Many IT people today have greatness thrust upon them, and I have just
implemented a Collabnet SVN Server quick, fast and in a hurry with a
modicum of IT knowledge. I count myself fortunate to have found CSS, as it
allowed me to quickly set up a the server meeting security guidelines with a
minimum of developer disruption.
My task would have been easier if:
- The SVN guide showed me how to implement global SVN+Apache server
security, not just SVN repository security.
- The SVN guide warned TortoiseSVN+mod_authz_svn users to grant
read all users read access to the SVN repository root. It seems that at
least one TSVN feature (the revision graph) requires access to the SVN
verbose log, and if the user does not have read access to the root, they
cannot read the log and the revision graph fails (even if they have read
access for the file they are graphing). The only way around this problem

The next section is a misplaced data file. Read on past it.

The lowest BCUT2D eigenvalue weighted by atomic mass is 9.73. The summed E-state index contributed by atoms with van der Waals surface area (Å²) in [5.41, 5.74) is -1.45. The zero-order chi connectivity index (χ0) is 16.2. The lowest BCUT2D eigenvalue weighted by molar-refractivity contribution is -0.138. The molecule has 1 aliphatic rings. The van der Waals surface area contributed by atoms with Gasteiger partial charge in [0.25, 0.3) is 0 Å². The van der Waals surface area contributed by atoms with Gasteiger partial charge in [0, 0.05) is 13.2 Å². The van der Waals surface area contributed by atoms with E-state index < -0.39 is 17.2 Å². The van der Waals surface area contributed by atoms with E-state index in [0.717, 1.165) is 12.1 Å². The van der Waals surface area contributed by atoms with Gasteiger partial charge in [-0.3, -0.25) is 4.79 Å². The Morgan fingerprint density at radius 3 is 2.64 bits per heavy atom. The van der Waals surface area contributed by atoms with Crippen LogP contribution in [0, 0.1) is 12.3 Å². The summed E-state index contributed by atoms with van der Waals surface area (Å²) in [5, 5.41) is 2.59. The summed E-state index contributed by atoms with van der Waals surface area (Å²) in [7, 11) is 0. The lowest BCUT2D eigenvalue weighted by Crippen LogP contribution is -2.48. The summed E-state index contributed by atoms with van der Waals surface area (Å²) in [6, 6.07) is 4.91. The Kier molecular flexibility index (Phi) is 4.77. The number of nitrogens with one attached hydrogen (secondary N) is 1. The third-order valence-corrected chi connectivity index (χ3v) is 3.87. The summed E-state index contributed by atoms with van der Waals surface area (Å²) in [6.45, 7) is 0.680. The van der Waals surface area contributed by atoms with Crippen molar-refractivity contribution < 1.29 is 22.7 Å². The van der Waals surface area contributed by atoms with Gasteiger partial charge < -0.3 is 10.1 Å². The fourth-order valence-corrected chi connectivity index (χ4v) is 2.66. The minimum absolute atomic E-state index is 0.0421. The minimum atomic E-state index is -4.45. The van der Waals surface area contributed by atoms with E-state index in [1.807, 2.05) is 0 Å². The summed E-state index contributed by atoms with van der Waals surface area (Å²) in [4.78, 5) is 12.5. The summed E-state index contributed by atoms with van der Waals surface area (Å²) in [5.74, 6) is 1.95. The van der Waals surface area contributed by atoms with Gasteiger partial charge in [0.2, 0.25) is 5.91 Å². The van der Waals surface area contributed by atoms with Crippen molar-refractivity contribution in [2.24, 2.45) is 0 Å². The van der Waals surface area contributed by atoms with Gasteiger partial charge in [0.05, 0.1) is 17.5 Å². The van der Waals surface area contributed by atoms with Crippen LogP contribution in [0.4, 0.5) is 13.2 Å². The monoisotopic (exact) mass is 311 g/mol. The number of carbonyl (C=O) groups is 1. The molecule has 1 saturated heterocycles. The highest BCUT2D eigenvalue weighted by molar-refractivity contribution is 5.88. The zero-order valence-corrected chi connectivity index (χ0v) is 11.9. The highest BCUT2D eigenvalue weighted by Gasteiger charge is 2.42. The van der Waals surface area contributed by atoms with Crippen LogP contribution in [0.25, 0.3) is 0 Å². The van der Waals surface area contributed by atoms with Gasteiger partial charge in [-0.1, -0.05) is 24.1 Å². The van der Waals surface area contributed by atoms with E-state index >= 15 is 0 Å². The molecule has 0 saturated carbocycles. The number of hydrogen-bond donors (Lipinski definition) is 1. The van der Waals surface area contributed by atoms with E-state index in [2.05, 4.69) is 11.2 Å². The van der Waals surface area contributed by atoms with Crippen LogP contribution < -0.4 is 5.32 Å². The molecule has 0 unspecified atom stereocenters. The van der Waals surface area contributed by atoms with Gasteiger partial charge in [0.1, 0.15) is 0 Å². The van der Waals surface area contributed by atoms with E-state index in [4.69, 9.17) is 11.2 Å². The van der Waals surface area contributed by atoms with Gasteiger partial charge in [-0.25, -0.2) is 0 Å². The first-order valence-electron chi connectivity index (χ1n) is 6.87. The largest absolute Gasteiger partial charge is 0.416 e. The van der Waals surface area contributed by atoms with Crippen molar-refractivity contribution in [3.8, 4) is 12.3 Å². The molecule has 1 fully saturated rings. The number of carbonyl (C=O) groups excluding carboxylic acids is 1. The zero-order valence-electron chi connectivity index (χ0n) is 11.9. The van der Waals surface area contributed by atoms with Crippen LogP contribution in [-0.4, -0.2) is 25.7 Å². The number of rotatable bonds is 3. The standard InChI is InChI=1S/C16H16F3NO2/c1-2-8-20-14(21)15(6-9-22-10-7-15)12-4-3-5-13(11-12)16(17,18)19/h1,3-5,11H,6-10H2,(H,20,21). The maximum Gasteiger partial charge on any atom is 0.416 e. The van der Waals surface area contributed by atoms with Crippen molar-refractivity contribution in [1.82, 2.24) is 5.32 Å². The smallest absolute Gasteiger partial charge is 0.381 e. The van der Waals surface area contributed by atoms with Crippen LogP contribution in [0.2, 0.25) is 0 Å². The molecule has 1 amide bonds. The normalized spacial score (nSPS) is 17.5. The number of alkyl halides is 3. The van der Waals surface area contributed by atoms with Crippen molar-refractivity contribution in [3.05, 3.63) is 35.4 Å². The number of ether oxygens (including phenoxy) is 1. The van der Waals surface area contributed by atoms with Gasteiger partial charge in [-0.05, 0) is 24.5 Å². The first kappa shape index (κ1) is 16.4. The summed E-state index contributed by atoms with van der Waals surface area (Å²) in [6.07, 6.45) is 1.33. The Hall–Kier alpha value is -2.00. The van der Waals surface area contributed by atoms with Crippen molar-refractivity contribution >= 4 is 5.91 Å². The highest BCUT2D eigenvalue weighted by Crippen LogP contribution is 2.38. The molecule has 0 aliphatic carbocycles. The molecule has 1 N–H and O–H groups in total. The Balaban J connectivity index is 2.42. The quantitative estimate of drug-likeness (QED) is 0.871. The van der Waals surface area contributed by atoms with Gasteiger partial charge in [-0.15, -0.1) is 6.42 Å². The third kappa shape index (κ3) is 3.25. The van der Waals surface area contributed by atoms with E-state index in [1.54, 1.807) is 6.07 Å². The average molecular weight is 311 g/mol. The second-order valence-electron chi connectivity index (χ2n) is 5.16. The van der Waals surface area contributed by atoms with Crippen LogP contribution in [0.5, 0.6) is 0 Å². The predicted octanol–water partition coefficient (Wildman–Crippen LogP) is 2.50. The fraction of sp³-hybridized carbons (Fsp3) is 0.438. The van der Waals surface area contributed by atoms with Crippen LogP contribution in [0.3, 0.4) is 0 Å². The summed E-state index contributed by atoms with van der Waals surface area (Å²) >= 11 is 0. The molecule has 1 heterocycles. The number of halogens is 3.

seems to be to grant all users read access in the root, and to restrict
access as necessary in immediate subdirectories of the root. This compromise
restores TSVN revision graphing at the cost of unprotecting files in the SVN
root. Unless and until this issue is addressed, users need to know how to
configure the SVN access file to work around it. I can provide some
- The SVN guide contained some information about obtaining a
compatible mod_auth_sspi module and configuring Win32 domain authentication,
including an access file example. Maybe (dare I hope) mod_auth_sspi.o could
even ship with SVN or CSS (Microphobia notwithstanding, a lot of us have no
choice but to work with Windows).
If the SVN guide does include this information, don't kill me too hard.
Received on Wed Sep 19 17:19:14 2007